According to the CEO, Nils Hammar, Efritinhad suffered greatly from the lack of excellent internet penetration and adoption. Nils also emphasized on how the high cost of data, as well as the unfavorable economic condition during that time, had impacted negatively on the business.“We have a long list of KPIs to evaluate how things are performing. Compared to other markets, we didn’t see the same progress in Nigeria” Nils told the media.
“I think the data cost in Nigeria is very high. In comparison to other parts of West Africa, Africa and the rest of the world, it is very expensive to use the internet for the vast majority of the people. It is very difficult for e-commerce and classifieds because they are quite late in the evolution of the internet industry,” Nils added.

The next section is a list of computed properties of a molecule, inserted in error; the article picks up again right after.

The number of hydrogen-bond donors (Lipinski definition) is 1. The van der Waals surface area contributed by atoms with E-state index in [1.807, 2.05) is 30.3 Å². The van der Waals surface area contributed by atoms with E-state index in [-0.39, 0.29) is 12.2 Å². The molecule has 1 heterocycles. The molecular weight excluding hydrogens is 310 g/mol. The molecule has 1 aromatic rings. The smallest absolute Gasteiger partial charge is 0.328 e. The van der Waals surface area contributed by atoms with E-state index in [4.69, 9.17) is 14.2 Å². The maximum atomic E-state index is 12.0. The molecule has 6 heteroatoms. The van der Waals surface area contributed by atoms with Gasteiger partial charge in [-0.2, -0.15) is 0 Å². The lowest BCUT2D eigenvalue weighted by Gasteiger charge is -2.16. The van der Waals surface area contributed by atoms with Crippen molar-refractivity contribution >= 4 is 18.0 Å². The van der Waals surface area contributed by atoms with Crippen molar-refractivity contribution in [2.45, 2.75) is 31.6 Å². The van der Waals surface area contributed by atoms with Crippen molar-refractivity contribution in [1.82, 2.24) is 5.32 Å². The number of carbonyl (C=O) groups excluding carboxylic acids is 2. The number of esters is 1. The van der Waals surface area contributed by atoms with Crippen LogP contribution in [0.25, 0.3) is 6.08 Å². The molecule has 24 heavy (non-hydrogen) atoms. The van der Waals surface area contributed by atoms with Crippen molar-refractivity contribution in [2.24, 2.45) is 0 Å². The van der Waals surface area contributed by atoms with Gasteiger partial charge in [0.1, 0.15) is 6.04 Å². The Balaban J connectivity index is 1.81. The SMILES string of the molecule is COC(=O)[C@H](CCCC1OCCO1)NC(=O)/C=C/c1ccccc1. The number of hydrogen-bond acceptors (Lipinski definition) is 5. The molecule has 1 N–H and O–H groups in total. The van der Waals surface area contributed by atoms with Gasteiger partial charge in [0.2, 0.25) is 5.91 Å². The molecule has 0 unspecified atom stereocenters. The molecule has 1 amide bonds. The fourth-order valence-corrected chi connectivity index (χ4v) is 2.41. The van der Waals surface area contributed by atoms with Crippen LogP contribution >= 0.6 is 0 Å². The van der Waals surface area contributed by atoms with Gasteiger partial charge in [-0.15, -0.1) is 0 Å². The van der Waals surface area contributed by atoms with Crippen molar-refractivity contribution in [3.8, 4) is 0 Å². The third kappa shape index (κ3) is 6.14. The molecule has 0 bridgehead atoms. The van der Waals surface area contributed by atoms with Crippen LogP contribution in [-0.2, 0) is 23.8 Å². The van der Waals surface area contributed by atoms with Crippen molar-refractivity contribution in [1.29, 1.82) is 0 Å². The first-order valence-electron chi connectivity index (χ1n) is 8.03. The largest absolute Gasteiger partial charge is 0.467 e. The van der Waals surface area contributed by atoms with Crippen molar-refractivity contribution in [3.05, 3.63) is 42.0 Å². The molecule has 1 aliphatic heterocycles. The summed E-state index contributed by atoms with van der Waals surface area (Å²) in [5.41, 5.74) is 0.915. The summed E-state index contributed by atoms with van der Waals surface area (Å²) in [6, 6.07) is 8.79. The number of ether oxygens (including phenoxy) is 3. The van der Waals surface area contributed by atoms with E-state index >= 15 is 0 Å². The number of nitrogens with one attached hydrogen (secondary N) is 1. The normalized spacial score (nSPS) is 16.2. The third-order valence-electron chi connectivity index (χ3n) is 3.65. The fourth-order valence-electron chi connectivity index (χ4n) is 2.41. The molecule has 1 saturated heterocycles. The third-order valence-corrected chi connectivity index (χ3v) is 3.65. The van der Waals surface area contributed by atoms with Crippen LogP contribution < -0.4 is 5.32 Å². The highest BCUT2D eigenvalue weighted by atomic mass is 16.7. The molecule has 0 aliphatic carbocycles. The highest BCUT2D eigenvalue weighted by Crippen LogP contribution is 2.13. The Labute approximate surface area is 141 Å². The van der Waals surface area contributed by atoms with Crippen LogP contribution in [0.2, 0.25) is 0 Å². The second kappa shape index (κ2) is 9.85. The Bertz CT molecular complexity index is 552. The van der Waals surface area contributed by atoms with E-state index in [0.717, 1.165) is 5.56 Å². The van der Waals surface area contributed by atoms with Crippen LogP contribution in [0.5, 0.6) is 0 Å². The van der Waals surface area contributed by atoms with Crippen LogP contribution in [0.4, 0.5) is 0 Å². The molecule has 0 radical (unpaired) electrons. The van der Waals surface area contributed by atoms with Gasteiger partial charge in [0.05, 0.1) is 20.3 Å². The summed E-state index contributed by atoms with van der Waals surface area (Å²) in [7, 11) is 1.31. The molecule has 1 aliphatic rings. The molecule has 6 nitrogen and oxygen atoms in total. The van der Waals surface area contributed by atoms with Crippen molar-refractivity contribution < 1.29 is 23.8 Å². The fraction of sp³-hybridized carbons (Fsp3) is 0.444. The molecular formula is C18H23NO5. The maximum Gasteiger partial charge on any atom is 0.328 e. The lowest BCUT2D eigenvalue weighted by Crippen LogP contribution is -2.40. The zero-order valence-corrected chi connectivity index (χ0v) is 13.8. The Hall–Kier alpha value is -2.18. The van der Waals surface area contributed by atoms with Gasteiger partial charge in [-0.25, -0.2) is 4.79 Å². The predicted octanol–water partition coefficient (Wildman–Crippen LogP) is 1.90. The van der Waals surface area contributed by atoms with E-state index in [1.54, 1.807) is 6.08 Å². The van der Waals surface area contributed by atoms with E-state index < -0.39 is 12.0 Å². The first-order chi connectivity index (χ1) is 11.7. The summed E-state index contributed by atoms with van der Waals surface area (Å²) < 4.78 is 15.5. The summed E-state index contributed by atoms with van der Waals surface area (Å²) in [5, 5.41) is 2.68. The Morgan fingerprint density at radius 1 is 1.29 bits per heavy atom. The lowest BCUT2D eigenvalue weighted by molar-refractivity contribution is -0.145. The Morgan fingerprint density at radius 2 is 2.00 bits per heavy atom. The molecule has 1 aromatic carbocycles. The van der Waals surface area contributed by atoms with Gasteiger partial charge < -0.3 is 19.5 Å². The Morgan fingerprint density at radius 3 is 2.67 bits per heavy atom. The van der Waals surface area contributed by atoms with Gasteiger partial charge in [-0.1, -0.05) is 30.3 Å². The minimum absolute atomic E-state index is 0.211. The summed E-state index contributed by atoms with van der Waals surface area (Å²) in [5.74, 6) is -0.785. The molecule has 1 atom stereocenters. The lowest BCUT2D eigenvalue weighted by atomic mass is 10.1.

With no much doubt, Efritin’s exit from the Nigerian market points to the fact that their business strives in Nigeria was a non-profitable one.
While Nils’ reasons for the closure are justifiable, insiders also have it that the main reasons for the company’s inability to survive in Nigeria are major because of funds mismanagement. Recall back to 2016, Efritin former MD, Zakaria Hersi was accused of stealing thousands of dollars, while turning a blind eye to the internal crises that played a major role in their demise, especially as they were not able to raise more funding to scale the business any further.
Another key issue would be the lack of proper market survey, considering that other online classified platforms like OLX were not doing fantastically great as at the time of establishment in Nigeria.
Easy Taxi is another business/startup that failed at the point of debut in Nigeria, or better still let me say could not survive the test of time. Following the reception of a seed-funding valued at $10 million, the ride-hailing service which started off in Brazil back in 2011 expanded to Africa among other regions, launching in Nigeria sometime in 2013 and commencing operations in Abuja. 3 years down the line, however, the company hit the halt button and exited Nigeria.